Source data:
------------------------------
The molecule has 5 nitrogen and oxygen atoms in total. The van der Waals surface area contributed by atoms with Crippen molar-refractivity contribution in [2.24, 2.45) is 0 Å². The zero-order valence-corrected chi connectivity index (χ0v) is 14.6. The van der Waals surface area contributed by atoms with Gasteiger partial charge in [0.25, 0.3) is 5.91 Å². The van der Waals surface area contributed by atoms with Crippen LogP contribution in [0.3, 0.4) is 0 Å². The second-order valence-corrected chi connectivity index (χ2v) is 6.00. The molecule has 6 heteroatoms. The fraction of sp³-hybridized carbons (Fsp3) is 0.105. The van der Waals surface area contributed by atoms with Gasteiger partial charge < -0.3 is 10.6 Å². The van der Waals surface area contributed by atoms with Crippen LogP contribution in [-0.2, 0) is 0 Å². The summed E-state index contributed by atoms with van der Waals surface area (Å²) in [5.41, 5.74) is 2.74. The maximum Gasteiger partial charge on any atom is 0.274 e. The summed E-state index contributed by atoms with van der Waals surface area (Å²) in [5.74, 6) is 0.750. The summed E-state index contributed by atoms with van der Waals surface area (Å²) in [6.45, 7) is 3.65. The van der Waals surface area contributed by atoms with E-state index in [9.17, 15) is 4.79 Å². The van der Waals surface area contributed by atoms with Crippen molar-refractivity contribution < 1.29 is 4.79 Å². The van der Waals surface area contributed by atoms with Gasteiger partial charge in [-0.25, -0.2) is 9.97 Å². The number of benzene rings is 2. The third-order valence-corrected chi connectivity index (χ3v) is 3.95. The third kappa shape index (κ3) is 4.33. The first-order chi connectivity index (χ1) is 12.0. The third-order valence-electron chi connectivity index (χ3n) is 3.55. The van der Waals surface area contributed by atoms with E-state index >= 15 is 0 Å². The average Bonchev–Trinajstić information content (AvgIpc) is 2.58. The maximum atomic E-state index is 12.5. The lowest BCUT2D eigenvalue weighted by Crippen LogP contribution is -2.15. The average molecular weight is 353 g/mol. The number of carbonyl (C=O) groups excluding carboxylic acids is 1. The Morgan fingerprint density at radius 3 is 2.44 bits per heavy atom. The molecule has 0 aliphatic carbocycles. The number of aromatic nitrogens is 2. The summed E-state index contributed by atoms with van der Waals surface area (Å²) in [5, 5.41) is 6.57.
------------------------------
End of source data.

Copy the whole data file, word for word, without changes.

The molecule has 5 nitrogen and oxygen atoms in total. The van der Waals surface area contributed by atoms with Crippen molar-refractivity contribution in [2.24, 2.45) is 0 Å². The zero-order valence-corrected chi connectivity index (χ0v) is 14.6. The van der Waals surface area contributed by atoms with Gasteiger partial charge in [0.25, 0.3) is 5.91 Å². The van der Waals surface area contributed by atoms with Crippen LogP contribution in [0.3, 0.4) is 0 Å². The second-order valence-corrected chi connectivity index (χ2v) is 6.00. The molecule has 6 heteroatoms. The fraction of sp³-hybridized carbons (Fsp3) is 0.105. The van der Waals surface area contributed by atoms with Gasteiger partial charge < -0.3 is 10.6 Å². The van der Waals surface area contributed by atoms with Crippen LogP contribution in [-0.2, 0) is 0 Å². The summed E-state index contributed by atoms with van der Waals surface area (Å²) in [5.41, 5.74) is 2.74. The maximum Gasteiger partial charge on any atom is 0.274 e. The summed E-state index contributed by atoms with van der Waals surface area (Å²) in [5.74, 6) is 0.750. The summed E-state index contributed by atoms with van der Waals surface area (Å²) in [6.45, 7) is 3.65. The van der Waals surface area contributed by atoms with E-state index in [9.17, 15) is 4.79 Å². The van der Waals surface area contributed by atoms with Crippen molar-refractivity contribution < 1.29 is 4.79 Å². The van der Waals surface area contributed by atoms with Gasteiger partial charge in [-0.25, -0.2) is 9.97 Å². The number of benzene rings is 2. The third-order valence-corrected chi connectivity index (χ3v) is 3.95. The third kappa shape index (κ3) is 4.33. The first-order chi connectivity index (χ1) is 12.0. The third-order valence-electron chi connectivity index (χ3n) is 3.55. The van der Waals surface area contributed by atoms with E-state index >= 15 is 0 Å². The average Bonchev–Trinajstić information content (AvgIpc) is 2.58. The maximum atomic E-state index is 12.5. The lowest BCUT2D eigenvalue weighted by Crippen LogP contribution is -2.15. The average molecular weight is 353 g/mol. The number of carbonyl (C=O) groups excluding carboxylic acids is 1. The Morgan fingerprint density at radius 3 is 2.44 bits per heavy atom. The molecule has 0 aliphatic carbocycles. The number of aromatic nitrogens is 2. The summed E-state index contributed by atoms with van der Waals surface area (Å²) in [5, 5.41) is 6.57.